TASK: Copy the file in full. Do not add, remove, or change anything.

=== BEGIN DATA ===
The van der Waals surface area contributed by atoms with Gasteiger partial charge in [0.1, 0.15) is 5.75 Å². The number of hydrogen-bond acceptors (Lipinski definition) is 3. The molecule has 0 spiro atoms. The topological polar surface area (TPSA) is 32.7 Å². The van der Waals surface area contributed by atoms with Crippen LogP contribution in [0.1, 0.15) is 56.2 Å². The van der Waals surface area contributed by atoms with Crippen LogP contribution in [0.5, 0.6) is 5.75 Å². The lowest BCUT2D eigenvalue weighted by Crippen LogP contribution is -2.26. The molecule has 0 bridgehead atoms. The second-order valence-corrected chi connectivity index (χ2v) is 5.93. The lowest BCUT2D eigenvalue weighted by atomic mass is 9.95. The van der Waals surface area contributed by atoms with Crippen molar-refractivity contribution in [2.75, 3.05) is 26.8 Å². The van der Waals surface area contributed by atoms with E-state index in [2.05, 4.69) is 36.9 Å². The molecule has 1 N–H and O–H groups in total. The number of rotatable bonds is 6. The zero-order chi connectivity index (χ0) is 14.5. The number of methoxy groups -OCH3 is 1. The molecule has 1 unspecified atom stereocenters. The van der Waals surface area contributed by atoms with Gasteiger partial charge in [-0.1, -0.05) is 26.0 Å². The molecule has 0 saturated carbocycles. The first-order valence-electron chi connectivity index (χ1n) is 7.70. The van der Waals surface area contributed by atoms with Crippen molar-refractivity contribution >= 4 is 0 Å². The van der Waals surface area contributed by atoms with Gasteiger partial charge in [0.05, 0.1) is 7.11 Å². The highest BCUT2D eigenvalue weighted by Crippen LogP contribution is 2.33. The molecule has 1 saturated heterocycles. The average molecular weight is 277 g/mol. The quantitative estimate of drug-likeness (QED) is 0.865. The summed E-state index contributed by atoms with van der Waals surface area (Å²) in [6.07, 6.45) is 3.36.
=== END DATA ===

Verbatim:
The van der Waals surface area contributed by atoms with Gasteiger partial charge in [0.1, 0.15) is 5.75 Å². The number of hydrogen-bond acceptors (Lipinski definition) is 3. The molecule has 0 spiro atoms. The topological polar surface area (TPSA) is 32.7 Å². The van der Waals surface area contributed by atoms with Crippen LogP contribution in [0.1, 0.15) is 56.2 Å². The van der Waals surface area contributed by atoms with Crippen LogP contribution in [0.5, 0.6) is 5.75 Å². The lowest BCUT2D eigenvalue weighted by Crippen LogP contribution is -2.26. The molecule has 0 bridgehead atoms. The second-order valence-corrected chi connectivity index (χ2v) is 5.93. The lowest BCUT2D eigenvalue weighted by atomic mass is 9.95. The van der Waals surface area contributed by atoms with Crippen molar-refractivity contribution in [2.75, 3.05) is 26.8 Å². The van der Waals surface area contributed by atoms with E-state index in [2.05, 4.69) is 36.9 Å². The molecule has 1 N–H and O–H groups in total. The number of rotatable bonds is 6. The zero-order chi connectivity index (χ0) is 14.5. The number of methoxy groups -OCH3 is 1. The molecule has 1 unspecified atom stereocenters. The van der Waals surface area contributed by atoms with Gasteiger partial charge in [-0.1, -0.05) is 26.0 Å². The molecule has 0 saturated carbocycles. The first-order valence-electron chi connectivity index (χ1n) is 7.70. The van der Waals surface area contributed by atoms with Crippen molar-refractivity contribution >= 4 is 0 Å². The van der Waals surface area contributed by atoms with Gasteiger partial charge in [0.05, 0.1) is 7.11 Å². The highest BCUT2D eigenvalue weighted by Crippen LogP contribution is 2.33. The molecule has 1 saturated heterocycles. The average molecular weight is 277 g/mol. The quantitative estimate of drug-likeness (QED) is 0.865. The summed E-state index contributed by atoms with van der Waals surface area (Å²) in [6.07, 6.45) is 3.36.